Support for Those Living with Adrenal Insufficiency

Five Challenges with Cushing’s Disease

Five Challenges with Cushing’s Disease

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Cushing’s Help Organization

 

 

 

Challenges are unique to every individual, but when you stop to think about what a person with Cushing’s has to go through every day, you run into challenges you wouldn’t expect with a healthy person. Today I’ll talk about five challenges I face every day, and then tomorrow I’ll discuss more about some of the triumphs that have come from dealing with Cushing’s.
Challenge 1: “The Look”

This is probably the most socially challenging part of Cushing’s Disease for many of us. I have been stereotyped the “fat lady” or the “lazy fat lady” many times in my life. No matter where I go, people judge this book by its cover. Even in organizations or places where people profess to being courteous and kind at all times, I’ve missed out on opportunities because of being overweight or looking different.

Yes, I know there are indeed people who are lazy and happen to be fat out in the world. It has certainly been a blow to my self esteem when I am compared to these people blatantly and without cause based solely on my looks. Take the time to get to know people before you form an opinion. This form of criticism is really another form of bullying that has never truly gone away and I’ll share this here and now: You adults that do this are only teaching your children to be bullies, and it needs to stop. Stop the cycle of bullying, because it’s only getting worse.
Challenge 2: Chronic Infections

Cushing’s Disease has compromised my immune system terribly by reducing a kind of white blood cells in addition to messing with vitamin absorption. When I was first diagnosed with Cushing’s, my Vitamin D levels were almost too low to register on the blood tests. Things have been better now that I’ve had two surgeries and have started as many herbal treatments as possible, but I’m still prone to every bug I come across.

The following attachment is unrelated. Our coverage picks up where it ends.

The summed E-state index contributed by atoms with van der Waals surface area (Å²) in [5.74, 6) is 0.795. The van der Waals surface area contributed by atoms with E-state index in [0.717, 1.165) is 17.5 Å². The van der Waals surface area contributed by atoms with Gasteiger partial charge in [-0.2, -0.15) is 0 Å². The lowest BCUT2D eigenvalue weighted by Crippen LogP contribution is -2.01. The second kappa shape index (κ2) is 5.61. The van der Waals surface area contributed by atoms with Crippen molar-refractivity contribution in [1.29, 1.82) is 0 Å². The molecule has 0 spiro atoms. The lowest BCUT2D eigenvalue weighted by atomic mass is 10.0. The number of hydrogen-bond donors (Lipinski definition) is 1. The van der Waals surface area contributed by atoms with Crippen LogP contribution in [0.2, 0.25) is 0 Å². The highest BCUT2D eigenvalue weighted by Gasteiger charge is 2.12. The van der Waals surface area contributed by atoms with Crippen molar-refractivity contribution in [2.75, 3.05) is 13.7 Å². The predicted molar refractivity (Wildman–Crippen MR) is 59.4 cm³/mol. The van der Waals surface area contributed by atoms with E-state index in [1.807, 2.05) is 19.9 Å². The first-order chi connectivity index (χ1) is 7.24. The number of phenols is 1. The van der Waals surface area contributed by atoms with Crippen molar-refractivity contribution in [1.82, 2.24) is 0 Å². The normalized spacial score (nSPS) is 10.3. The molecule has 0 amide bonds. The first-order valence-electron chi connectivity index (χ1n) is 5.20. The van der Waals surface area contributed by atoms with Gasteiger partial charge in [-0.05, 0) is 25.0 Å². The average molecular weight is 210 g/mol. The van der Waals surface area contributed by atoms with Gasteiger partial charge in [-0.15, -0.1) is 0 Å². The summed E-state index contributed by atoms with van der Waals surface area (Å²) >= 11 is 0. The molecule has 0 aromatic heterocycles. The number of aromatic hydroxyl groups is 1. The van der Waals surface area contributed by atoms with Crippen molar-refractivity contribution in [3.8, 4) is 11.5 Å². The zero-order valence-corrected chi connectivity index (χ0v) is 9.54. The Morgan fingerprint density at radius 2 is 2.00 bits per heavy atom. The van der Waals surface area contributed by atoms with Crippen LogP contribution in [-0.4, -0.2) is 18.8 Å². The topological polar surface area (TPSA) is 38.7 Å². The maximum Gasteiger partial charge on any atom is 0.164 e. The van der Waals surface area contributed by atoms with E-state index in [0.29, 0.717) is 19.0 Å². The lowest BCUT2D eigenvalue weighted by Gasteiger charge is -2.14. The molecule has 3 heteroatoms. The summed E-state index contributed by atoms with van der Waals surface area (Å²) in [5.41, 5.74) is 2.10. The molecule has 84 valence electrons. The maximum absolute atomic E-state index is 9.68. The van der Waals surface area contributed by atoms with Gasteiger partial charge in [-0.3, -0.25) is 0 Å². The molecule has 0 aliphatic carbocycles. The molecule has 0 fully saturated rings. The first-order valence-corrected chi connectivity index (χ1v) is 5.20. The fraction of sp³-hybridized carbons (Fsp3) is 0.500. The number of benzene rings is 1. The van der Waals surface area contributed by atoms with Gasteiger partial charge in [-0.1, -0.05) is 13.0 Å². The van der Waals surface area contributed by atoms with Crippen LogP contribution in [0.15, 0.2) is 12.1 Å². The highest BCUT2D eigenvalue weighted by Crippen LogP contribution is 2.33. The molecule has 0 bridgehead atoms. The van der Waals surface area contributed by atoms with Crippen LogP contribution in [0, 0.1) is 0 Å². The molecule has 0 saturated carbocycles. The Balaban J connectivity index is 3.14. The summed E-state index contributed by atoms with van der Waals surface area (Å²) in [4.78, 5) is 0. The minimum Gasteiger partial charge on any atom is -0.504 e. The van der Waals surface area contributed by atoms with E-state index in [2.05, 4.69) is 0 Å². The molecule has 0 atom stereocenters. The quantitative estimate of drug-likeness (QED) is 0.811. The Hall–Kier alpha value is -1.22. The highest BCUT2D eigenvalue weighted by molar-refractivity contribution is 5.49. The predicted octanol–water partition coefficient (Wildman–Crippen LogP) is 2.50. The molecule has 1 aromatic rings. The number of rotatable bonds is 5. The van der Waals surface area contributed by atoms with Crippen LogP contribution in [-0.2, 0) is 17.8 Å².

It’s really quite surprising how many times my son would bring home a virus from school and he would be fine, but I would end up sicker than a dog for weeks at a time. Going to church? It’s surprising how many people call a little sniffle “allergies” but then I would end up sick with bronchitis and on antibiotics for a month, which then would destroy all the natural balance in my body anyway.

I remember riding home from my second brain surgery wearing a mask to try and help protect the fresh wound in my nose from inhaling germs on a plane full of people. Oh the looks I received! People avoided me, treated me like a leper, and one lady even said to a flight attendant “Why is she allowed on this plane with a mask on?” It was quite comical to me to be smiling underneath that mask and thinking to myself “You’re the contagious ones!”

Out of respect for my friends and family, I’ve learned that saying no to visits or public events when I’m sick is important not only for me, but for other people. I would expect the same, but I know that most people wouldn’t understand — If you’re sick, stay home!

Challenge 3: Endurance

Have you ever found yourself waking up one morning, and knowing you have to get up to get things done, go to work, or meet a deadline — but realizing you don’t want to get out of bed. In my case, many times it’s the opposite, I want to get out of bed and have a wonderful day, but I physically and mentally can’t.

Because my sleep schedule was altered by my body’s hormones, I would find myself wide away from 9pm to 9am, without fail. My energy level would be higher at 3am than 3pm, and trying to accomplish my goals and to do things I loved to do was difficult. Combine that sleep schedule with the debilitating damage to my bones and muscles and I just couldn’t do the things I needed to do. Muscle wasting is a common problem with overdosing on steroids, and since my body was OD’ing me on purpose, well, it was difficult to get moving in the mornings, and difficult to climb stairs, carry groceries, even walk around the parking lot for exercise.